As for Ms. Bentley, she is as intent on her message as she was when her book came out. She bemoans women faking orgasms to please men. “I can’t help thinking there’d be a revolution if every woman had the pleasure I know we’re capable of,” she said. Monogamy, at least for her, is overrated, insofar as it inflects things in the bedroom. “I function very well in reality, but this is not where I believe in having sex. Sex and reality is usually the end of erotic life. You start worrying about your in-laws, I hate his friends, your friend insulted me, and nobody’s having sex anymore—certainly not good sex.” And surrender doesn’t mean weakness. “The amount of action and energy and input on my part to surrender to this man, both physically and emotionally, is probably more than he had in being the penetrator of my being.”

Ms. Ugurlu, the director, was affected by what The Surrender had to say. “The sexual journey she created in the book was very similar to my understanding of the creative process,” she said. “She was challenging assumptions and taking risks. She took advantage of the unexpected.” Ms. Ugurlu sees the play as “revolutionary.” The voice that is speaking may be female, she said, but the big question it asks—Are you free in your sexual journey?—is addressed to men and women alike.

For all the play’s raciness—from a threesome to the application of makeup to the “lower face”—both Ms. Bentley and Ms. Ugurlu insist that it is a love story, one that opens and closes to “Dance Me to the End of Love” by Leonard Cohen (whom Ms. Bentley thanks in The Surrender’s acknowledgements). A-Man, Ms. Campbell says onstage, “shattered the control panel of my being. With him, I was finally unafraid to die.”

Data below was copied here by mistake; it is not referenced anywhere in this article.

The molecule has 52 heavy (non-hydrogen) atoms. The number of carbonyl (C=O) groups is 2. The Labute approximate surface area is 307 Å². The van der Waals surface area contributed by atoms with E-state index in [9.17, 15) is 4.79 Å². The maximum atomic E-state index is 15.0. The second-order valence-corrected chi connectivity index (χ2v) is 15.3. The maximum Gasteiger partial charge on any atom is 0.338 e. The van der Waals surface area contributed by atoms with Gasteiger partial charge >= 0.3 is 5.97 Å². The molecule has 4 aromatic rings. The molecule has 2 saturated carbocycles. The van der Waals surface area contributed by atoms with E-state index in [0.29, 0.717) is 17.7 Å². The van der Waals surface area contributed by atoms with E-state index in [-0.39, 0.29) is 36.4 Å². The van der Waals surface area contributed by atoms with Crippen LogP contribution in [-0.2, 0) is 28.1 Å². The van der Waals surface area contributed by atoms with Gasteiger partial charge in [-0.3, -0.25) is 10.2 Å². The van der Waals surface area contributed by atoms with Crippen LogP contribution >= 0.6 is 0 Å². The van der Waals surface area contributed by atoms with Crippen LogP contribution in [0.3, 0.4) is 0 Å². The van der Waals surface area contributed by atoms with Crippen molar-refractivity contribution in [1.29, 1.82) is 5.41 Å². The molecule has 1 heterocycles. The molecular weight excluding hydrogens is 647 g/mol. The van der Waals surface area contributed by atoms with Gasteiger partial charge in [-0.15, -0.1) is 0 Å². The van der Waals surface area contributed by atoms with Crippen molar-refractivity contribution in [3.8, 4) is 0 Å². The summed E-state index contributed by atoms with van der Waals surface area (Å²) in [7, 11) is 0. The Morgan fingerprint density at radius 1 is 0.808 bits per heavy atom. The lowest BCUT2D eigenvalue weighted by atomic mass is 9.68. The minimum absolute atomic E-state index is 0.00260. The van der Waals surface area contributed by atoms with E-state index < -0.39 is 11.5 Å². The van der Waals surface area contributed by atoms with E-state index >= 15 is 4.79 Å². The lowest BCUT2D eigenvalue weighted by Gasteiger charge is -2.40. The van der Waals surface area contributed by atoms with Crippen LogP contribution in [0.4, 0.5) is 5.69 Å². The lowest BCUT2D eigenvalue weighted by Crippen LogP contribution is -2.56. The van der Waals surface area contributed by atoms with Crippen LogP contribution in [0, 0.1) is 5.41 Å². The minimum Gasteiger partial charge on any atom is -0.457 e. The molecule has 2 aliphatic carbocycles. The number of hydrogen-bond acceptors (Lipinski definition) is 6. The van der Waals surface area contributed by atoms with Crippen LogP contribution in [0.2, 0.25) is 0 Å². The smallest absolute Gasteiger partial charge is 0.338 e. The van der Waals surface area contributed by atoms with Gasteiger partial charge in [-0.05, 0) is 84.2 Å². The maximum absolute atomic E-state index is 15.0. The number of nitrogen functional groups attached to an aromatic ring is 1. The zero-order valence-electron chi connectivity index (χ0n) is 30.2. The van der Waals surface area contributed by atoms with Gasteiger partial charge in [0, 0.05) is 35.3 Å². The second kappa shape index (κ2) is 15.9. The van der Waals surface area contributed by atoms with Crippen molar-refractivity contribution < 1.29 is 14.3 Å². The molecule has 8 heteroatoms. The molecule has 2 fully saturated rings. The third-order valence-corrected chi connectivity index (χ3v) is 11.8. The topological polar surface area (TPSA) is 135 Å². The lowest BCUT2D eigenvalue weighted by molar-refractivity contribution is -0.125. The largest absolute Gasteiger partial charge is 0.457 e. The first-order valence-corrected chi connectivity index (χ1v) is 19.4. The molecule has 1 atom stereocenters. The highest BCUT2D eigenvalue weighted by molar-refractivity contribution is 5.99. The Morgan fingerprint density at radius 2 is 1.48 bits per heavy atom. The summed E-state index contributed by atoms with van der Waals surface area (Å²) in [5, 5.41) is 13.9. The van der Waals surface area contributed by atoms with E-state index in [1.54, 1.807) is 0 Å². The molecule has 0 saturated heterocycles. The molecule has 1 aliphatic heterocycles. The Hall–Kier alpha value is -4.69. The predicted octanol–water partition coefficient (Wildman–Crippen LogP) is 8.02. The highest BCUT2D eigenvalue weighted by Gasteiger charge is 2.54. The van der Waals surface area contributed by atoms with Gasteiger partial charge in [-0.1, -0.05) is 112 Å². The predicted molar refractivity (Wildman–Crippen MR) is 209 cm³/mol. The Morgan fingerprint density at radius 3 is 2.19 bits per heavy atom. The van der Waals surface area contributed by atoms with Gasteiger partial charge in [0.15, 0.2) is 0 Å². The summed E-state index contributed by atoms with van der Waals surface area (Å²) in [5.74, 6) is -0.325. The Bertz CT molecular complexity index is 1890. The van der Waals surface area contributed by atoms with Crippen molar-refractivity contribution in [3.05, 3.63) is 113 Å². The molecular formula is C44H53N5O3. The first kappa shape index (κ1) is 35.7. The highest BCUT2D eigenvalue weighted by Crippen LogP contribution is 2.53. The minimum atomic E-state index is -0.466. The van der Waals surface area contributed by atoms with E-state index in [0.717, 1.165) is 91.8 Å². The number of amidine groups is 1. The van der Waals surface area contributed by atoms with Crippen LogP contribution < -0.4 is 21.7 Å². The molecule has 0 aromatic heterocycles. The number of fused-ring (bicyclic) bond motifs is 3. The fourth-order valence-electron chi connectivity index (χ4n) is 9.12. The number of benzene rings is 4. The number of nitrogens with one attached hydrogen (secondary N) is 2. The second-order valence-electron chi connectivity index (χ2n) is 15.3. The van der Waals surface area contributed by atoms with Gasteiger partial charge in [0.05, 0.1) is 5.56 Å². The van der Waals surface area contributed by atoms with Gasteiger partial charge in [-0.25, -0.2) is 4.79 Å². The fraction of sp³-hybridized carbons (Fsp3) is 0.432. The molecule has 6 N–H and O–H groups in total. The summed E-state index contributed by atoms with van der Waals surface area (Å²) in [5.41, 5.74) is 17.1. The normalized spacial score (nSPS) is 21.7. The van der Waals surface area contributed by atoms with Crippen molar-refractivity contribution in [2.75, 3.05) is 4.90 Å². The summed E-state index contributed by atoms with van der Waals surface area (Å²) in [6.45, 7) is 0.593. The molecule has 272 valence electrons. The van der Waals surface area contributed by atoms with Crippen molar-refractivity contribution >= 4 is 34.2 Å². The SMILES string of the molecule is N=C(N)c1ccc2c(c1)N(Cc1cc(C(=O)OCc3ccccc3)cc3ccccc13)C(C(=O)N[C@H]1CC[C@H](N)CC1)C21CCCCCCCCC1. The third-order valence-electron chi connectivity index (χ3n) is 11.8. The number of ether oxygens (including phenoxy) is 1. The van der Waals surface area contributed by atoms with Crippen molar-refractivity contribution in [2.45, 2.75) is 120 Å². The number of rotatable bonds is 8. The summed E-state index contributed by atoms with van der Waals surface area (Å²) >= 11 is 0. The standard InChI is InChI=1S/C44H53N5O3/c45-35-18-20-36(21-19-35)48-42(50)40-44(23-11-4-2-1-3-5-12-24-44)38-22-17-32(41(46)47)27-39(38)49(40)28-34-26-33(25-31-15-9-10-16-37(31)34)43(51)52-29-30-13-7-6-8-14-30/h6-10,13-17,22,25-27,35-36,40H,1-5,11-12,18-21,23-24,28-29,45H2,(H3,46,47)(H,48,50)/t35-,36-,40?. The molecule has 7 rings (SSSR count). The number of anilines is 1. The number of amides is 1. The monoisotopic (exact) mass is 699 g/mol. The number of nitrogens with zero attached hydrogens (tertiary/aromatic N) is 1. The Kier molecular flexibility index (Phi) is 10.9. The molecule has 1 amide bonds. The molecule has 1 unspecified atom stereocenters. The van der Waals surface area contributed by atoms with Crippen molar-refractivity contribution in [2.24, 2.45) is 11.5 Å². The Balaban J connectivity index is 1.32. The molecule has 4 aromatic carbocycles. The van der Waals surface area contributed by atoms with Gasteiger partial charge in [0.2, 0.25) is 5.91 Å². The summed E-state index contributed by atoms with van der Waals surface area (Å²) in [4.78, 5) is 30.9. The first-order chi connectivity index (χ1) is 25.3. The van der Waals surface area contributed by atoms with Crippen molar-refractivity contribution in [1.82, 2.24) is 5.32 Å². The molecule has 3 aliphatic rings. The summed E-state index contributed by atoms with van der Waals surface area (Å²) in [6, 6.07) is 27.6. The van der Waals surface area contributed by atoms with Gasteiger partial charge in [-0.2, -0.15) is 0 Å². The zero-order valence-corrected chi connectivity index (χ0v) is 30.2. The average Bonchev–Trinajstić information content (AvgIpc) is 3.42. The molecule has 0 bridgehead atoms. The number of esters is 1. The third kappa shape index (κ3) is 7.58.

For Ms. Bentley, though, it is also about the pain that love can cause. “What woman hasn’t been obsessed with a man?” she asked, rhetorically, in the interview. Onstage, Ms. Campbell extolls the pleasures A-Man provides. But looking back on their torrid three-year affair with the wisdom of hindsight during the interview, Ms. Bentley likens it to an addiction to heroin (a drug she admits she has never tried). “When you’re high, they say that is as good as it gets; it’s nirvana. Then you endlessly chase that first high. He was my heroin. When he shows up and he loves you and he fucks you better than anyone ever has, you’re on top of the world. And then he leaves or never calls, and you go into misery.”

Ms. Bentley may be somewhat ambivalent about the definition of modern feminism but is unequivocal about being “militantly pro-woman.” “First wave, second wave—this is not my culture,” she said. “I’m just a woman telling the truth about her sex life; that can be taken in all kinds of feminist ways.” She wants women to “have the right to hate me, but I would like every woman to have enormous power, which includes her erotic life, and the power to choose submission if she wants to and not be ashamed of that. Real power is choice. Whether it’s ‘I want to be submissive, I want to get pissed on, I want to dominate you, I want to put an enema up that guy’—you have the choice and can manifest it.”

If this sounds extreme, Ms. Bentley doesn’t disagree. “I’m an extremist, and I always will be,” she said. “But I’m also a regular woman.” She hopes the play inspires other regular women anew. “I feel like there’s a higher purpose,” she said. “Maybe another woman will say, ‘I come like that too.’ Or ‘I always wanted to do that—she did that, so maybe I’ll do that, too.’ Besides, I’m sure I come like a million other women; they’re just not saying it.”

Before publishing The Surrender, she was warned that its explicitness would damage her career as a dance writer. Instead, it led to a Guggenheim Fellowship and writing gigs with Vogue and Vanity Fair. ”It’s the ass that keeps on giving,” she joked, and there may well be another memoir in her future. “I’m a truth teller. I can only imagine there will be more.”